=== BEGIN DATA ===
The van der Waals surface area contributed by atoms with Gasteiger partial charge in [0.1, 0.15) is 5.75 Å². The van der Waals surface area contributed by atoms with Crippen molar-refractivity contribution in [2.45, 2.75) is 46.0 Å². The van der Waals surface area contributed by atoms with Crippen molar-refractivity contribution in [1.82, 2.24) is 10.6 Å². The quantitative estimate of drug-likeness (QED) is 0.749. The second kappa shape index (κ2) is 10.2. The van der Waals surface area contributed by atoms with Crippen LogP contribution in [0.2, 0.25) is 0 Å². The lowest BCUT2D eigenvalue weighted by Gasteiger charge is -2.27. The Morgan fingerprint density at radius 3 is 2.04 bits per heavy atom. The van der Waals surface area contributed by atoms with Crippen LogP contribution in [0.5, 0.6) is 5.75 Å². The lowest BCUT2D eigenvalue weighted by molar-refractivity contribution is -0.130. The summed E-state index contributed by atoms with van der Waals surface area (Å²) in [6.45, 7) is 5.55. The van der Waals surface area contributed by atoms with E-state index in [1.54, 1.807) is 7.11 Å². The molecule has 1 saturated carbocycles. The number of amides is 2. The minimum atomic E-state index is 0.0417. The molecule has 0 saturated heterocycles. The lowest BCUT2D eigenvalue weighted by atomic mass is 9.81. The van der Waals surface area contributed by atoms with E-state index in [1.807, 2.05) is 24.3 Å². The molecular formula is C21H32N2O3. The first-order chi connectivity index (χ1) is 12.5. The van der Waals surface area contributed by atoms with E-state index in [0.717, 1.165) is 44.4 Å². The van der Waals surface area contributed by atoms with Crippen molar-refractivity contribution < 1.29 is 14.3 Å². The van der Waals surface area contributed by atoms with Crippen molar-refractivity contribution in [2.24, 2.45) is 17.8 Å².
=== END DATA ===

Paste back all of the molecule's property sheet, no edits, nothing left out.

The van der Waals surface area contributed by atoms with Gasteiger partial charge in [0.1, 0.15) is 5.75 Å². The van der Waals surface area contributed by atoms with Crippen molar-refractivity contribution in [2.45, 2.75) is 46.0 Å². The van der Waals surface area contributed by atoms with Crippen molar-refractivity contribution in [1.82, 2.24) is 10.6 Å². The quantitative estimate of drug-likeness (QED) is 0.749. The second kappa shape index (κ2) is 10.2. The van der Waals surface area contributed by atoms with Crippen LogP contribution in [0.2, 0.25) is 0 Å². The lowest BCUT2D eigenvalue weighted by Gasteiger charge is -2.27. The Morgan fingerprint density at radius 3 is 2.04 bits per heavy atom. The van der Waals surface area contributed by atoms with Crippen LogP contribution in [0.5, 0.6) is 5.75 Å². The lowest BCUT2D eigenvalue weighted by molar-refractivity contribution is -0.130. The summed E-state index contributed by atoms with van der Waals surface area (Å²) in [6.45, 7) is 5.55. The van der Waals surface area contributed by atoms with E-state index in [1.54, 1.807) is 7.11 Å². The molecule has 1 saturated carbocycles. The number of amides is 2. The minimum atomic E-state index is 0.0417. The molecule has 0 saturated heterocycles. The lowest BCUT2D eigenvalue weighted by atomic mass is 9.81. The van der Waals surface area contributed by atoms with E-state index in [1.807, 2.05) is 24.3 Å². The molecular formula is C21H32N2O3. The first-order chi connectivity index (χ1) is 12.5. The van der Waals surface area contributed by atoms with E-state index in [0.717, 1.165) is 44.4 Å². The van der Waals surface area contributed by atoms with Crippen molar-refractivity contribution < 1.29 is 14.3 Å². The van der Waals surface area contributed by atoms with Crippen molar-refractivity contribution in [2.24, 2.45) is 17.8 Å².